Four months after Haiti quake, wounded Carroll County aid workers return to devastated country

Trapped in the darkness of a wrecked Haitian hotel, choking on the dust of crushed concrete, Richard L. Santos wondered whether anyone would ever find him and his five colleagues, two of them badly hurt. At one point, the thump of a helicopter's swirling blades gave them hope, only to fade into silence.

As he awaited rescue from the Jan. 12 earthquake that shook Port-au-Prince to its core, Santos made a vow. "We knew the whole city must be devastated, and I realized that the rebuilding of Haiti would take decades," he recalled. "I told myself that if I got out of this alive, I would come back and be involved for as long as it would take."

Now, four months after his rescue, Santos is keeping his word. The 46-year-old chief executive of the Carroll County-based aid organization IMA World, and a colleague, Ann S. Varghese, 31, are returning to Haiti. Both plan to fly out on Sunday, determined to help restore the country to health even as the American public's attention turns to fresh disasters such as the huge oil spill in the Gulf of Mexico.

"The quake created a bond with me and the people of Haiti," Santos, who had never been to the Caribbean nation before his fateful visit in January, said a few days ago at IMA's headquarters in New Windsor.

Within days of the disaster, IMA's staff in Maryland arranged for a shipment of $250,000 worth of medicine and supplies to help Haiti's injured. A few weeks later, IMA -- the acronym stands for Interchurch Medical Association -- sent two assessment teams to Haiti, one to determine how to get its tropical-diseases program back on track, the other to look at the broader needs of Haiti's badly compromised health system.

What became clear was that for aid workers from overseas, the earthquake and its aftermath compounded enormously the obstacles and difficulties already prevalent in day-to-day life in Haiti, one of the world's poorest and most dysfunctional nations. By any measure, a sense of chaos continues to envelop Port-au-Prince and its environs, with thousands living in makeshift camps, snail's-pace efforts at reconstruction and bottlenecks in foreign aid.

"There were definitely things thrown our way that would not have been there without the quake," said Varghese, who runs one of IMA's tropical-disease programs and was with Santos in the destroyed Hotel Montana.

Of immediate concern was that IMA's offices, housed next to a Port-au-Prince hospital that was demolished by the quake, were quickly taken over by medical workers in need of usable space. So IMA decided to move its base of operations to the port city of Saint-Marc, 60 miles north of the capital, along with the organization's five Haitian staff members, all of whom lost their homes. The move to Saint-Marc made sense, Santos said, because the town suffered much less damage than Port-au-Prince and is in a more central location, making access easier to communities far from the capital, which is in the south.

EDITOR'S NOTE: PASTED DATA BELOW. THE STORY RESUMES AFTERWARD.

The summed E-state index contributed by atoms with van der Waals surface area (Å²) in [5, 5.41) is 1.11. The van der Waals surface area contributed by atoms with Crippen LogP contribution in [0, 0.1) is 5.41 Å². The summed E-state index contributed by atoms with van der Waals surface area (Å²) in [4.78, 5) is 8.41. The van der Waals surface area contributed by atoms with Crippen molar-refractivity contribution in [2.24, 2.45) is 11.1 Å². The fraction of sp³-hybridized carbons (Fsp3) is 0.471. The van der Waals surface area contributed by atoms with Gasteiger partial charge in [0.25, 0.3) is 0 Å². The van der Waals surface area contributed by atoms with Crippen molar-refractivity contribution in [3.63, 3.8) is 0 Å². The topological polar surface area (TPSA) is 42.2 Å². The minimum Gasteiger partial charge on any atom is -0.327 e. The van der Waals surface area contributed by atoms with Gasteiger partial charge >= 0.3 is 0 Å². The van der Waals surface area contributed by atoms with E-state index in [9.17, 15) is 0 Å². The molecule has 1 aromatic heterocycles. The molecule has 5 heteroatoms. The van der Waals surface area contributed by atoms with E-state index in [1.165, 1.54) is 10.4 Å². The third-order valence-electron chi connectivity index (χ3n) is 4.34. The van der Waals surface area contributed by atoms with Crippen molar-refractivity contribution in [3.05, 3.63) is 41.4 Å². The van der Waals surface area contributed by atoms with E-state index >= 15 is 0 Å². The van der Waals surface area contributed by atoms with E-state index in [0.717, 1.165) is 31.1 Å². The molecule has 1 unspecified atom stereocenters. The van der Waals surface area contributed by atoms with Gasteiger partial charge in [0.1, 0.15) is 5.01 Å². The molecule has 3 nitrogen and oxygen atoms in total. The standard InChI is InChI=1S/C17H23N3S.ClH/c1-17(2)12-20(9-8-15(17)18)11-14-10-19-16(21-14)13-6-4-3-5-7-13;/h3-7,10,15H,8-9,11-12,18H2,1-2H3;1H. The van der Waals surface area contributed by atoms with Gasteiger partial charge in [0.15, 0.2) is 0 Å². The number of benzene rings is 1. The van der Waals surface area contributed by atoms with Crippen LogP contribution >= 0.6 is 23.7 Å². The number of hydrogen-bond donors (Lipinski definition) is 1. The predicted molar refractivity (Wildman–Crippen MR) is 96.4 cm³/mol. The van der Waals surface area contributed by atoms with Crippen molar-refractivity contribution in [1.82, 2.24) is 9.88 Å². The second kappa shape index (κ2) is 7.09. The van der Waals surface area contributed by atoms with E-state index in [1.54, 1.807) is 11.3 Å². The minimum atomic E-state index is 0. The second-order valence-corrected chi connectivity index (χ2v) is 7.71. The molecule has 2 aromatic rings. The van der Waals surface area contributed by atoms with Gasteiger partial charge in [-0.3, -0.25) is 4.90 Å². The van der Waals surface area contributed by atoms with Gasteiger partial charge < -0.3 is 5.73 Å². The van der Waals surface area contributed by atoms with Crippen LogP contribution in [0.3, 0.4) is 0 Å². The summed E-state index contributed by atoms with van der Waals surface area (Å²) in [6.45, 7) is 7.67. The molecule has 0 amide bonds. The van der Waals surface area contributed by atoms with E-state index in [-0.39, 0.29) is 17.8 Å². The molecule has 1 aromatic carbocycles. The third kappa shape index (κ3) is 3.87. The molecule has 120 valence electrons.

The 7.0-magnitude quake also forced the postponement of a distribution of tropical-disease medications to some 230,000 people in Cap Haitien, on the northern coast. Initially set for the last week of January, it took place in April and ended up helping 15 percent more patients than planned "because of all the people who had moved out of Port-au-Prince after the earthquake," Varghese said.

Several other so-called mass drug administrations, scheduled for May, will now be undertaken this month, some during the visit by Varghese and Santos. By the end of June, more than 4 million Haitians will have received medications since last fall under the IMA program, known as Neglected Tropical Diseases, which seeks to eliminate elephantiasis, a mosquito-borne disease that causes abnormal enlargement of parts of the body, and soil-transmitted helminthes, intestinal worms that mostly afflict children.

IMA's Haitian volunteers, about 17,000 of them, also distribute Healthy Kids Kits -- soap, toothpaste, toothbrushes, combs, skin lotion, washcloths -- and Safe Motherhood Kits, which provide sterile items such as gloves, umbilical ties, gauze pads and plastic sheeting for women about to give birth, as well as blankets, tunics and hats for their newborn babies.